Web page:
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09/22/2009 - Articles

Lung cancer in never-smokers

By: Susan Aldridge, medical journalist, PhD

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Lung cancer is so strongly associated with smoking that we may forget that never- smokers (those who smoked fewer than 100 cigarettes in their life) get the disease too.

Lung cancer in the never-smoker is the sixth leading cause of cancer-related deaths in the US and accounts for 10-15% of lung cancer cases.  Now a group of experts at Johns Hopkins Kimmel Cancer Center is calling for recognition of lung cancer in the never-smoker as a different disease from the cancer in the smoker. And, as such, they say this lung cancer needs different treatment and prevention measures.  They have therefore published a new guide to the biology, diagnosis and treatment of lung cancer in the never smoker. 

 

Exposure to second-hand smoke and to radon gas which leaks into homes from uranium-containing soil are the two prime causes of lung cancer aside from smoking,  Asbestos and exposure to pollution from wood-burning stoves and cooking oils are other causes.  But there is still a gap in our knowledge, for half of all cases of lung cancer in the never-smoker cannot be attributed to any of these causes.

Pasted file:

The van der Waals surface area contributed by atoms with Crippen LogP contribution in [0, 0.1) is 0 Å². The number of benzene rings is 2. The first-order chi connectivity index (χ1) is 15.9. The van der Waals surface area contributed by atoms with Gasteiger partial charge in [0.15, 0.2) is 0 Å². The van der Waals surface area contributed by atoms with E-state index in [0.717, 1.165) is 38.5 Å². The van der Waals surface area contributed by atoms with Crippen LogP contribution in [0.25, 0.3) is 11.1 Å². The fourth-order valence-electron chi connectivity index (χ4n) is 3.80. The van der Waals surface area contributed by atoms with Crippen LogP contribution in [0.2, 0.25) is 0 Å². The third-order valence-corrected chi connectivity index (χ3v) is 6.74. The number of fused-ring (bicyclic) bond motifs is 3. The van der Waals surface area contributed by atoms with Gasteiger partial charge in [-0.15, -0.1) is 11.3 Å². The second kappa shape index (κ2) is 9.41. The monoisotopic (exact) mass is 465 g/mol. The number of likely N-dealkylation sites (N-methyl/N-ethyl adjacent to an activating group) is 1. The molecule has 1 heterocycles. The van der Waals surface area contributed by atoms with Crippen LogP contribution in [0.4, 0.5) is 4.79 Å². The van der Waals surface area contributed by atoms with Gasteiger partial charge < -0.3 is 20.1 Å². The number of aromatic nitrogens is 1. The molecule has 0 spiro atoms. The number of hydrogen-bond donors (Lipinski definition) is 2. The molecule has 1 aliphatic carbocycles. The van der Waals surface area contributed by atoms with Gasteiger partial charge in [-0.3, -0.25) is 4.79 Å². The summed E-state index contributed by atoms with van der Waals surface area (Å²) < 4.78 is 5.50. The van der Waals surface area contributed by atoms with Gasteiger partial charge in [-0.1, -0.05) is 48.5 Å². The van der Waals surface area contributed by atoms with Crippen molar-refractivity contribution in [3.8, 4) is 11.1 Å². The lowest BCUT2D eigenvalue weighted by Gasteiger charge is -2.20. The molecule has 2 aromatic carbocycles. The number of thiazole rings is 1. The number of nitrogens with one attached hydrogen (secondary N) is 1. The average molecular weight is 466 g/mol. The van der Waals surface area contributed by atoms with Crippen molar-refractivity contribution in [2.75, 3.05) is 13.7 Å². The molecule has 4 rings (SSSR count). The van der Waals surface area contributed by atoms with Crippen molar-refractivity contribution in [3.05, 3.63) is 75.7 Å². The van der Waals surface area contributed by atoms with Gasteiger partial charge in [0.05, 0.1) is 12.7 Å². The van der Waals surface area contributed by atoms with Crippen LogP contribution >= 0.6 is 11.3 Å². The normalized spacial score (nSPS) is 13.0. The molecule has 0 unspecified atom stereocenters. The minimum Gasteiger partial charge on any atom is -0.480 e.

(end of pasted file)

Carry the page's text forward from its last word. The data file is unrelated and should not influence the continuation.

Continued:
The Johns Hopkins experts and their collaborators also call on organizers of lung cancer trials to classify their participants by smoking status and be sure to link this factor to outcomes.  Patients with lung cancer who have never smoked seem to respond better to a certain class of drugs called the EGFR inhibitors than smokers do. This is because they are more likely to have the mutations in this gene that promote cancer, and these drugs block the action of the gene. 

 

There is a need for more genome-based knowledge on lung cancer.  Dr William Pao of Vanderbilt-Ingram Cancer Center has set up a tissue specimen bank to aid a genome-wide study of never-smoker lung cancer. 

 

Women and certain populations in East Asia seem to be more susceptible to never-smoker lung cancer. It tends to present at an advanced stage with non-specific symptoms like cough and chest pain. Doctors will often diagnose a respiratory infection if the patient does not smoke. So, if you are troubled by a persistent cough, make sure your doctor does tests to rule out lung cancer.

Source:

Rudin C, Avila-Tay E, Samet J Lung cancer in never-smokers: a call to action Clin Can Res 2009;15:5622-5 

 

Created on: 09/22/2009
Reviewed on: 09/22/2009

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